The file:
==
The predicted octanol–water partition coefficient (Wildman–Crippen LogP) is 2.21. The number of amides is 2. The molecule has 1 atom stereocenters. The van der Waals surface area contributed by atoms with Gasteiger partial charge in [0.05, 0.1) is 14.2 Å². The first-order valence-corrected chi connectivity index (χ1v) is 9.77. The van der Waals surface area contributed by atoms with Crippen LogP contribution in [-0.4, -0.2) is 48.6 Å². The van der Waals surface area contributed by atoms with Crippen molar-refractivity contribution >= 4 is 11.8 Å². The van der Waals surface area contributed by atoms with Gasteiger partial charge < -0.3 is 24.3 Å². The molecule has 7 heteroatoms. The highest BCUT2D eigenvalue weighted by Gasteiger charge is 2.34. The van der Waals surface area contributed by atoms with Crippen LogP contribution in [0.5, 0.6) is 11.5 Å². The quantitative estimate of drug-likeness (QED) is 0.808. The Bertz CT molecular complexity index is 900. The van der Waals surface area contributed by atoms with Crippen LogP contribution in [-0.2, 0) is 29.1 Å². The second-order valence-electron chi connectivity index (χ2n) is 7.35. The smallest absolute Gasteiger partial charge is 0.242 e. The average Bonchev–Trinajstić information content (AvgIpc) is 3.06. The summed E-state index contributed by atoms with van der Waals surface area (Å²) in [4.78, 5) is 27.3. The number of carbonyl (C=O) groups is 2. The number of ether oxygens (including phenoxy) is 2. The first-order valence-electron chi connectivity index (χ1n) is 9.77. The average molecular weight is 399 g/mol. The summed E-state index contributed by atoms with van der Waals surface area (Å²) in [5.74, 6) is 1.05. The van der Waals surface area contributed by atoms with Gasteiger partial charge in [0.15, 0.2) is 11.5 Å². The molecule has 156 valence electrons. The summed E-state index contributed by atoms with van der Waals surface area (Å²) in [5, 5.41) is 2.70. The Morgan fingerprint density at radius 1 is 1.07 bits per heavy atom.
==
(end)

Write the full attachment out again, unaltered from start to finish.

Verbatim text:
The predicted octanol–water partition coefficient (Wildman–Crippen LogP) is 2.21. The number of amides is 2. The molecule has 1 atom stereocenters. The van der Waals surface area contributed by atoms with Gasteiger partial charge in [0.05, 0.1) is 14.2 Å². The first-order valence-corrected chi connectivity index (χ1v) is 9.77. The van der Waals surface area contributed by atoms with Crippen LogP contribution in [-0.4, -0.2) is 48.6 Å². The van der Waals surface area contributed by atoms with Crippen molar-refractivity contribution >= 4 is 11.8 Å². The van der Waals surface area contributed by atoms with Gasteiger partial charge < -0.3 is 24.3 Å². The molecule has 7 heteroatoms. The highest BCUT2D eigenvalue weighted by Gasteiger charge is 2.34. The van der Waals surface area contributed by atoms with Crippen LogP contribution in [0.5, 0.6) is 11.5 Å². The quantitative estimate of drug-likeness (QED) is 0.808. The Bertz CT molecular complexity index is 900. The van der Waals surface area contributed by atoms with Crippen LogP contribution in [-0.2, 0) is 29.1 Å². The second-order valence-electron chi connectivity index (χ2n) is 7.35. The smallest absolute Gasteiger partial charge is 0.242 e. The average Bonchev–Trinajstić information content (AvgIpc) is 3.06. The summed E-state index contributed by atoms with van der Waals surface area (Å²) in [4.78, 5) is 27.3. The number of carbonyl (C=O) groups is 2. The number of ether oxygens (including phenoxy) is 2. The first-order valence-electron chi connectivity index (χ1n) is 9.77. The average molecular weight is 399 g/mol. The summed E-state index contributed by atoms with van der Waals surface area (Å²) in [5.74, 6) is 1.05. The van der Waals surface area contributed by atoms with Gasteiger partial charge in [0.15, 0.2) is 11.5 Å². The molecule has 156 valence electrons. The summed E-state index contributed by atoms with van der Waals surface area (Å²) in [5, 5.41) is 2.70. The Morgan fingerprint density at radius 1 is 1.07 bits per heavy atom.